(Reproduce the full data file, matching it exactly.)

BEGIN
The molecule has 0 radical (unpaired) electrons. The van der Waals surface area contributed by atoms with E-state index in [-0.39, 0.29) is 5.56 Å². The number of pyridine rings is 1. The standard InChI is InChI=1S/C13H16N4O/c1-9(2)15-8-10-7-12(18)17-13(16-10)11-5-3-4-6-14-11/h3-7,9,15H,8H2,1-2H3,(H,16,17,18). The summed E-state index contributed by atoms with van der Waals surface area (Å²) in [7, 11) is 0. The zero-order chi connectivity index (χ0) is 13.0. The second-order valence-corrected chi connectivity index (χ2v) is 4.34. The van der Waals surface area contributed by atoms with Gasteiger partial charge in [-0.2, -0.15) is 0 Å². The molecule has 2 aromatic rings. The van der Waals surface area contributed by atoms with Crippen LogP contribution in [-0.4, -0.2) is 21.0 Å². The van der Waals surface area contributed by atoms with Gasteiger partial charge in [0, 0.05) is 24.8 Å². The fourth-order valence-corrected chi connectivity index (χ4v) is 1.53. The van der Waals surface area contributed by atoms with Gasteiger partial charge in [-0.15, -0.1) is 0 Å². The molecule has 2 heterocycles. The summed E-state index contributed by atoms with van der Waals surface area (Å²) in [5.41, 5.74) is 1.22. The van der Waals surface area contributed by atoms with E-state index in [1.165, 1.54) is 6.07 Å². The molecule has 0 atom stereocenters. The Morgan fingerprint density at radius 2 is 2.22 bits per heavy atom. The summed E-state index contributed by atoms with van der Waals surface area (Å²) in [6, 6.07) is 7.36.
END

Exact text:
The molecule has 0 radical (unpaired) electrons. The van der Waals surface area contributed by atoms with E-state index in [-0.39, 0.29) is 5.56 Å². The number of pyridine rings is 1. The standard InChI is InChI=1S/C13H16N4O/c1-9(2)15-8-10-7-12(18)17-13(16-10)11-5-3-4-6-14-11/h3-7,9,15H,8H2,1-2H3,(H,16,17,18). The summed E-state index contributed by atoms with van der Waals surface area (Å²) in [7, 11) is 0. The zero-order chi connectivity index (χ0) is 13.0. The second-order valence-corrected chi connectivity index (χ2v) is 4.34. The van der Waals surface area contributed by atoms with Gasteiger partial charge in [-0.2, -0.15) is 0 Å². The molecule has 2 aromatic rings. The van der Waals surface area contributed by atoms with Crippen LogP contribution in [-0.4, -0.2) is 21.0 Å². The van der Waals surface area contributed by atoms with Gasteiger partial charge in [0, 0.05) is 24.8 Å². The fourth-order valence-corrected chi connectivity index (χ4v) is 1.53. The van der Waals surface area contributed by atoms with Gasteiger partial charge in [-0.15, -0.1) is 0 Å². The molecule has 2 heterocycles. The summed E-state index contributed by atoms with van der Waals surface area (Å²) in [5.41, 5.74) is 1.22. The van der Waals surface area contributed by atoms with E-state index in [1.165, 1.54) is 6.07 Å². The molecule has 0 atom stereocenters. The Morgan fingerprint density at radius 2 is 2.22 bits per heavy atom. The summed E-state index contributed by atoms with van der Waals surface area (Å²) in [6, 6.07) is 7.36.